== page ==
Welcome to Srta. Jacobson's Spanish page!
Hola! Me llamo Srta. Jacobson!
I am so excited to be a part of the Aspen Academy staff and community! This is my 7th year teaching Spanish. My first two years were spent teaching high school Spanish in Wisconsin before coming back to Minnesota where I taught middle school Spanish for a year in Prior Lake. This will be my fourth year at Aspen and I am so excited to be working with many familiar students and getting to know my new students.
I love traveling and have been lucky enough to spend a semester in Seville Spain and have visited France, Gibraltar, Portugal, Morocco and many different US States. In my spare time I enjoy swimming, reading, writing, watching TV and movies, dancing and sleeping.
This year I also started grad school at St. Mary's where I am working on earning my masters in ESL and adding a K-12 reading certificate to my teaching license as well.
(Updated to reflect that parents now have access to TIES)
- You can expect homework every night. If no worksheet or activities are handed out, you should be reviewing grammar or vocabulary for about 10 minutes each night).
- Homework is due at the beginning of class on the stated due date. Anything not completed before class starts is considered incomplete.
- Students are responsible for finding out what they missed when they were absent. There is a binder with handouts for them on my cart that also lists everything that they missed. Extras to replace lost worksheets are available on a first come first served basis in a file bin in room 111. Students may e-mail and ask for a digital copy if needed.
- Homework collected on the day you were gone is due that day you come back to Spanish. If it is not turned in, the maximum score you can earn is a P.
- No daily work will be collected after the final test/project of the unit.
- All middle school work must have a first and a last name written on it to receive credit. No credit is deducted for a missing/incomplete name, however.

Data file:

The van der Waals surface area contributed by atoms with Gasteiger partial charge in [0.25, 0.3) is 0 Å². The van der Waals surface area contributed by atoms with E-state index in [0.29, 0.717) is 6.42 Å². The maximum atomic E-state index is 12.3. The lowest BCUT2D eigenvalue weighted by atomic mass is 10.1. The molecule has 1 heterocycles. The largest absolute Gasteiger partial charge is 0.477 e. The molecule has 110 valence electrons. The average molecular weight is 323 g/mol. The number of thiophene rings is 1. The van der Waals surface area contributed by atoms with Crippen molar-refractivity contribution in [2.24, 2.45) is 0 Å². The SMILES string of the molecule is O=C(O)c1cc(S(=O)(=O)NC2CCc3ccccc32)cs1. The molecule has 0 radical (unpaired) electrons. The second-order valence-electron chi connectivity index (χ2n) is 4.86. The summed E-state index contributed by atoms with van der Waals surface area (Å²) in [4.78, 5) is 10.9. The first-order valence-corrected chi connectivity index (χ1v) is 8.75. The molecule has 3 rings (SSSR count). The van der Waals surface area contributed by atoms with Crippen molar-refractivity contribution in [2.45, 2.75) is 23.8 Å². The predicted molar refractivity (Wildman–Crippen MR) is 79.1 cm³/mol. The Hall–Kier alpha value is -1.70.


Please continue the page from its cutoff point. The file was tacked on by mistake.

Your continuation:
- Students are expected to monitor their own missing work through TIES. Missing work e-mails will no longer be sent home.
- If they did not understand the homework, students are encouraged to see me before or after school for help before the assignment is due. "I didn't get it" is not an acceptable reason for not having homework completed.
1. Can I use a translator on my homework?
NO! Translators do not help you practice the language and they frequently translate what you are trying to say incorrectly. Using a translator is the same as having someone else do you homework for you. This is cheating and will result in a zero on the assignment/project.
2. Is there a Spanish to English dictionary that you recommend?
There is not currently a dictionary that I prefer over other dictionaries. I recommend caution when using a dictionary early on in Spanish because students do not always have enough knowledge of the language to use a dictionary effectively. If you just need to look up a quick word here or there, I have an online dictionary linked to the right side of my page.
3. I don't speak Spanish. How can I help my student?
You can play quizlet games with them! Or use their flashcards! The quizlet site has a function where it can pronounce the words for you. Please take advantage of this to learn right along with your students.
4. I do speak Spanish. How much help can I offer my kids.
- You can review vocabulary with them.
- Ask them to explain their notes to you in their own words.